“If they did not break Russian law, there is nothing to prosecute them for in Russia,” Mr. Putin said. “You must finally realize that people in Russia live by Russian laws, not by American ones.”

After the Colonial attack, President Biden said that intelligence officials had evidence the hackers were from Russia, but that they had yet to find any links to the government.

“So far there is no evidence based on, from our intelligence people, that Russia is involved, though there is evidence that the actors, ransomware, is in Russia,” he said, adding that the Russian authorities “have some responsibility to deal with this.”

This month, DarkSide’s support staff scrambled to respond to parts of the system being shut down, which the group attributed, without evidence, to pressure from the United States. In a posting on May 8, the day after the Colonial attack became public, the DarkSide staff appeared to be hoping for some sympathy from their affiliates.

“There is now the option to leave a tip for Support under ‘payments,’” the posting said. “It’s optional, but Support would be happy :).”

Days after the F.B.I. publicly identified DarkSide as the culprit, Woris, who had yet to extract payment from the publishing company, reached out to customer service, apparently concerned.

“Hi, how’s it going,” he wrote. “They hit you hard.”

It was the last communication Woris had with DarkSide.

Days later, a message popped up on the dashboard saying the group was not exactly shutting down, as it had said it would, but selling its infrastructure so other hackers could carry on the lucrative ransomware business.

“The price is negotiable,” DarkSide wrote. “By fully launching an analogous partnership program it’s possible to make profits of $5 million a month.”

Oleg Matsnev contributed reporting.

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Treasury Defends Plan to Narrow Tax Gap by Hiring More I.R.S. Agents

The Biden administration on Thursday defended its assessment that it could raise $700 billion in revenue by pumping money into the Internal Revenue Service to beef up its enforcement capabilities amid criticism that its projections were overly rosy.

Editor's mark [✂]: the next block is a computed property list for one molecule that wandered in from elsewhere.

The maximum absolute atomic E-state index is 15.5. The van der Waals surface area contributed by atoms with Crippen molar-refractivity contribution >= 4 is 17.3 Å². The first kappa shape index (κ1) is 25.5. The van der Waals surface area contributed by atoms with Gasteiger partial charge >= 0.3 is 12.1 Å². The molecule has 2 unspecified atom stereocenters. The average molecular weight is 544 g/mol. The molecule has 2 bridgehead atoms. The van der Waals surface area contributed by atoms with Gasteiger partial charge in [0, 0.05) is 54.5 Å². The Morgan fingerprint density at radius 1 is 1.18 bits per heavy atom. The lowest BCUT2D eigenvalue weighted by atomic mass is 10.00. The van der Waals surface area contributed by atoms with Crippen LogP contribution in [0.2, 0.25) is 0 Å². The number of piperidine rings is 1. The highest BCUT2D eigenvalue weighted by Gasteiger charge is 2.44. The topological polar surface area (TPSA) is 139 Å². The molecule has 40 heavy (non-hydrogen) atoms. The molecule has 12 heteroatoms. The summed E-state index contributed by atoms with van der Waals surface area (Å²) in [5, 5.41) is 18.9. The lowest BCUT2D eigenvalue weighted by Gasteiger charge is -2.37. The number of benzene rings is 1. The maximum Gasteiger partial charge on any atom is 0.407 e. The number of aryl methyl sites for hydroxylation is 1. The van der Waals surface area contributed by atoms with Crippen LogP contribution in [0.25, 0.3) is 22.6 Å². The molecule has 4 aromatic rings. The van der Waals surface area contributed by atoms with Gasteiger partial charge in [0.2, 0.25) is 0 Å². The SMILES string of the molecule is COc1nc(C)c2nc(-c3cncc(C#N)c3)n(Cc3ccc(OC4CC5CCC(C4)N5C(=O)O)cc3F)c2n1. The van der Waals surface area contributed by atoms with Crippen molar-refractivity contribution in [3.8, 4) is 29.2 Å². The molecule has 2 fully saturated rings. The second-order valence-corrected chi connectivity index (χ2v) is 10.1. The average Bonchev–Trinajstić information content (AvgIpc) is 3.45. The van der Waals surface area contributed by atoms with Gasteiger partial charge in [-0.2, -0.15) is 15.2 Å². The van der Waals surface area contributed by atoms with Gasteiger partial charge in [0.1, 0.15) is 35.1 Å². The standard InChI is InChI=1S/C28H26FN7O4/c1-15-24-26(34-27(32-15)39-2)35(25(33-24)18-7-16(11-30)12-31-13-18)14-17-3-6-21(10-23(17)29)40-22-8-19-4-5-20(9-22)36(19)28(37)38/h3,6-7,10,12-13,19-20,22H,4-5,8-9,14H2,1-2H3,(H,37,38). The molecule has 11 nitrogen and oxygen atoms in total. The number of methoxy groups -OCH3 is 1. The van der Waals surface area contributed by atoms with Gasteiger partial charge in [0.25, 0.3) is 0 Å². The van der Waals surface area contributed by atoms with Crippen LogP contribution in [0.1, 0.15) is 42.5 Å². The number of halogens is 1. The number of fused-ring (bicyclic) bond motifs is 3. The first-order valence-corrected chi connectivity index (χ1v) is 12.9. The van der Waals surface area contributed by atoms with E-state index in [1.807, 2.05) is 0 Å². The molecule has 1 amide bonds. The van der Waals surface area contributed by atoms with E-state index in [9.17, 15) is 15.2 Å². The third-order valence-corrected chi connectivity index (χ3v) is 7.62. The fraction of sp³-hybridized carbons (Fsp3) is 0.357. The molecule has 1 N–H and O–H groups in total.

The Treasury Department released a 22-page report laying out the administration’s new “tax compliance agenda,” which is a centerpiece of its plans to pay for a $1.8 trillion infrastructure and jobs proposal. The Biden administration wants to give the I.R.S. $80 billion over the next decade so that it can overhaul its outdated technology and ramp up audits of wealthy taxpayers and corporations.

The Biden administration’s estimates of the return on investment that it could generate from boosting the I.R.S. budget far surpassed projections by the nonpartisan Congressional Budget Office. And John Koskinen, a former I.R.S. commissioner under President Barack Obama and President Donald J. Trump, has suggested that it would be hard for the cash-strapped agency to efficiently spend that much money.

The Treasury Department said that it believes its projections are conservative. Much of the revenue from more rigid enforcement would become evident in the later part of the decade, the report said, but Treasury officials believe that with more enforcement staff and better technology the I.R.S. can chip away at the “tax gap.”

$1 trillion owed to the government is not being collected every year. The Treasury Department estimated on Thursday that in 2019 the tax gap was $584 billion and is on pace to total $7 trillion over the next 10 years.

The Treasury report said that much of the revenue it estimates would come through its “information reporting” rules for financial institutions. This would give the I.R.S. more visibility into corporate accounts to determine how much money they are actually taking in and what should be taxed. The department said it expects that such reporting would be helpful for audits and would serve as a deterrent against corporate tax evasion.

The new information reporting rules would also include an effort by the Biden administration to bring cryptocurrencies into the tax regime and to crack down on those using cryptocurrencies to avoid paying taxes. The report said that cryptocurrency exchange accounts and payment accounts that accept them would fall under the reporting rules. Businesses that receive cryptoassets with a fair market value of more than $10,000 would be subject to information reporting.